In-between articles concerning the TULIP I will be taking a look at various objections to certain Scriptures from those who hold to reformed theology. Our first verse is 1 Timothy 2:4.
1 Timothy 2:4, “Who will have all men to be saved, and to come unto the knowledge of the truth.”
The Arminian response to this verse would clearly be proud confirmation that God wishes all to be saved. If He wishes all to be saved wouldn’t predetermining the eternal fate of some be contrary to His desire?
The Calvinist response, on the other hand, seems more accurate on the exegetical side of things, at least on the surface. Pastor John Samson, a writer on reformationtheology.com, sees the verse as an example of hyperbole, indicating the phrase “all men” actually means “all kinds” of men, broadening the scope from every person on earth to merely every kind of person. Verse 2 in the same passage seems to support this, narrowing the scope to kings. However, the reason to deny the verse above, it seems, rests partially on the literal impossibility to pray for every person individually.
There is one vitally important aspect missing from this exegesis, and it’s one I pull skeptics up on all the time: the context of ancient culture. Seeing 1 Timothy 2:4 as a literal prayer (based on verse 1) for every individual is a false objection. As I’ve noted in link one below ancient culture was a collectivist society so one’s identity was found in one’s group or class. The idea of praying for every individual would not have entered the mind of a collectivist writer, and that’s precisely who the Biblical authors were, so the main objection to 1 Timothy 2:4 misses the point. Prayer for “all men” in this context would have meant prayer for the human race as a collective group. And I would argue that a range of broad prayers, such as peace, health, salvation, etc. would not be difficult to pray if humanity was seen as one.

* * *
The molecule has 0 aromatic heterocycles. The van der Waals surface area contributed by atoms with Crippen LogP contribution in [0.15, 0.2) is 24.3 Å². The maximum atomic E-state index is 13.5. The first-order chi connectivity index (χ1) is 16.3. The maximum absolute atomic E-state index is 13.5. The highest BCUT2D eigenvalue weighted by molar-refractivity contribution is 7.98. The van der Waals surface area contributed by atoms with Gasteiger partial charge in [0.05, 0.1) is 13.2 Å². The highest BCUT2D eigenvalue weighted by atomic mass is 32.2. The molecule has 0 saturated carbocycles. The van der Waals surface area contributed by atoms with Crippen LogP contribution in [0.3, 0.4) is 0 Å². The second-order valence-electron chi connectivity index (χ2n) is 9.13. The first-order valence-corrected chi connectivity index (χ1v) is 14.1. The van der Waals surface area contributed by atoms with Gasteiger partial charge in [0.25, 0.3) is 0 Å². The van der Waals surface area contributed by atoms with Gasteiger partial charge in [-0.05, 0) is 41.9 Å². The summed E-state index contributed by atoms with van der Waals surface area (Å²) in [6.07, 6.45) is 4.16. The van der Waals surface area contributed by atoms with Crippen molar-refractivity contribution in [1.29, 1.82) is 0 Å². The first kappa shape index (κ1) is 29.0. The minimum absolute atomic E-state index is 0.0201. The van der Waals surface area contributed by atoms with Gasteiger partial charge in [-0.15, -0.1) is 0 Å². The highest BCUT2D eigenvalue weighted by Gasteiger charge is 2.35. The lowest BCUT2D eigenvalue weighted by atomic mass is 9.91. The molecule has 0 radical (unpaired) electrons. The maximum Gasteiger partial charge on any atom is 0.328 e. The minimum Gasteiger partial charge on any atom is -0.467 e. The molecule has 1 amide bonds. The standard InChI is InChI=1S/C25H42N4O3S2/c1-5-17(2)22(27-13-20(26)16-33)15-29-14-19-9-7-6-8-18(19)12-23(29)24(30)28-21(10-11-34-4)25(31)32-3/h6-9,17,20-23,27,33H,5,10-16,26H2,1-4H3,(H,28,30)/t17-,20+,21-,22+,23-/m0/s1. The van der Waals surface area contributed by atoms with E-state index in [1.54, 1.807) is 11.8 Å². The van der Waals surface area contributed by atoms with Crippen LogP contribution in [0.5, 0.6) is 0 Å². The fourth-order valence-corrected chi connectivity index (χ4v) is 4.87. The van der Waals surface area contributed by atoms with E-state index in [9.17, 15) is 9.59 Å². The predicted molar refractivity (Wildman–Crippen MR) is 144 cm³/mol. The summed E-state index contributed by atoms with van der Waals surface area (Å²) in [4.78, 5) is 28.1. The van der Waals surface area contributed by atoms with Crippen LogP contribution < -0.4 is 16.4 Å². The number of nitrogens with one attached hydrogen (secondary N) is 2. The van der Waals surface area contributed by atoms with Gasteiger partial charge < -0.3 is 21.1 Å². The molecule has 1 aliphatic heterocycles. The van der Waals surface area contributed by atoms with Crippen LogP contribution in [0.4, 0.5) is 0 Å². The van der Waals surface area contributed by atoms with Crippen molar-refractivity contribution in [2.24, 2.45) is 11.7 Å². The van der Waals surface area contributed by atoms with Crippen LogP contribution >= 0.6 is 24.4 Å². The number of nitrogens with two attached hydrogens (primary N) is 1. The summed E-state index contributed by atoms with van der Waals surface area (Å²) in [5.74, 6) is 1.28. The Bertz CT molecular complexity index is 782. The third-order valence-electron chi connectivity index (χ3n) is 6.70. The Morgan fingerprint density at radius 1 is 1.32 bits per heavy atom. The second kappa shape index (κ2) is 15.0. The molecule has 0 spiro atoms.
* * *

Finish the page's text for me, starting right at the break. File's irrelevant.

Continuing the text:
A further objection states that God’s sovereignty fails if we take this verse as “all men” rather than “all kinds” of men. Since verse 5 says Christ is the mediator between God and man if one refuses salvation, Christ’s work would have been seen as a failure, thus we can conclude it was His sovereign plan from the beginning that some men would reject salvation to avoid this unfavourable position.
The problem is the position of failure is non-existent if we again provide cultural context. Since the nature of ancient relationships regarding a higher power and a lower class group was one based on patronage, a patron was hardly seen as a failure if the client rejected his care. Shame would have been on the client for rejecting such an offer, not on the patron. Likewise, God, being our patron, cannot be said to have failed if we refuse to accept His gift of salvation. The shame and disgrace would be on our heads and God’s sovereignty would not be denounced in the slightest.